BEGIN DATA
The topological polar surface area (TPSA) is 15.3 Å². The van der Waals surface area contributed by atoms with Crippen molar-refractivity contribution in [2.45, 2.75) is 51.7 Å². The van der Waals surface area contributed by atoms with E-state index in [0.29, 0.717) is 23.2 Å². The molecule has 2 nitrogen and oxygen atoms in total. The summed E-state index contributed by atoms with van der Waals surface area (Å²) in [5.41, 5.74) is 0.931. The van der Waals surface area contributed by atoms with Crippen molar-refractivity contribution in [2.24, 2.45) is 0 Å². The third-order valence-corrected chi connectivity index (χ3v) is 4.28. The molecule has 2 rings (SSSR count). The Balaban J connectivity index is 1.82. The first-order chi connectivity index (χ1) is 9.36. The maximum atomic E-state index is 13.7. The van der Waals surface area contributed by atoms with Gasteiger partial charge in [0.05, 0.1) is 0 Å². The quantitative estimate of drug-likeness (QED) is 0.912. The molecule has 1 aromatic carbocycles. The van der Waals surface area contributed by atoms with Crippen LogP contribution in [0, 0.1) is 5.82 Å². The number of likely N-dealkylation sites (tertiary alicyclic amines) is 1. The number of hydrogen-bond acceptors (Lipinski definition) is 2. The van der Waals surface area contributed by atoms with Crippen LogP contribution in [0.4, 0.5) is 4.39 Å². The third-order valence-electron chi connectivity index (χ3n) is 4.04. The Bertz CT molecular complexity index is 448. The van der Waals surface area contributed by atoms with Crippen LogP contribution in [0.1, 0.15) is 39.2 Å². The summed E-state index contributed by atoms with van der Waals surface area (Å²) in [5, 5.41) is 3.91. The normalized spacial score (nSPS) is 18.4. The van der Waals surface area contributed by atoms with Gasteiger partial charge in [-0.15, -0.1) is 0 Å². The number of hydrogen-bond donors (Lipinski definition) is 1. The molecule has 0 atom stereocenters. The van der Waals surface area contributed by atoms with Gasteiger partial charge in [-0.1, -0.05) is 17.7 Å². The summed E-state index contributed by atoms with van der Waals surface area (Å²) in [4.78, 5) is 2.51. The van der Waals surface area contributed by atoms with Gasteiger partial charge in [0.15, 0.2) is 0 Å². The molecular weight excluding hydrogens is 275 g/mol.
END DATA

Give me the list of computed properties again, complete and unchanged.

The topological polar surface area (TPSA) is 15.3 Å². The van der Waals surface area contributed by atoms with Crippen molar-refractivity contribution in [2.45, 2.75) is 51.7 Å². The van der Waals surface area contributed by atoms with E-state index in [0.29, 0.717) is 23.2 Å². The molecule has 2 nitrogen and oxygen atoms in total. The summed E-state index contributed by atoms with van der Waals surface area (Å²) in [5.41, 5.74) is 0.931. The van der Waals surface area contributed by atoms with Crippen molar-refractivity contribution in [2.24, 2.45) is 0 Å². The third-order valence-corrected chi connectivity index (χ3v) is 4.28. The molecule has 2 rings (SSSR count). The Balaban J connectivity index is 1.82. The first-order chi connectivity index (χ1) is 9.36. The maximum atomic E-state index is 13.7. The van der Waals surface area contributed by atoms with Gasteiger partial charge in [0.05, 0.1) is 0 Å². The quantitative estimate of drug-likeness (QED) is 0.912. The molecule has 1 aromatic carbocycles. The van der Waals surface area contributed by atoms with Crippen LogP contribution in [0, 0.1) is 5.82 Å². The number of likely N-dealkylation sites (tertiary alicyclic amines) is 1. The number of hydrogen-bond acceptors (Lipinski definition) is 2. The van der Waals surface area contributed by atoms with Crippen LogP contribution in [0.4, 0.5) is 4.39 Å². The third-order valence-electron chi connectivity index (χ3n) is 4.04. The Bertz CT molecular complexity index is 448. The van der Waals surface area contributed by atoms with Crippen LogP contribution in [0.1, 0.15) is 39.2 Å². The summed E-state index contributed by atoms with van der Waals surface area (Å²) in [5, 5.41) is 3.91. The normalized spacial score (nSPS) is 18.4. The van der Waals surface area contributed by atoms with Gasteiger partial charge in [-0.15, -0.1) is 0 Å². The number of hydrogen-bond donors (Lipinski definition) is 1. The molecule has 0 atom stereocenters. The van der Waals surface area contributed by atoms with Gasteiger partial charge in [-0.1, -0.05) is 17.7 Å². The summed E-state index contributed by atoms with van der Waals surface area (Å²) in [4.78, 5) is 2.51. The van der Waals surface area contributed by atoms with Gasteiger partial charge in [0.15, 0.2) is 0 Å². The molecular weight excluding hydrogens is 275 g/mol.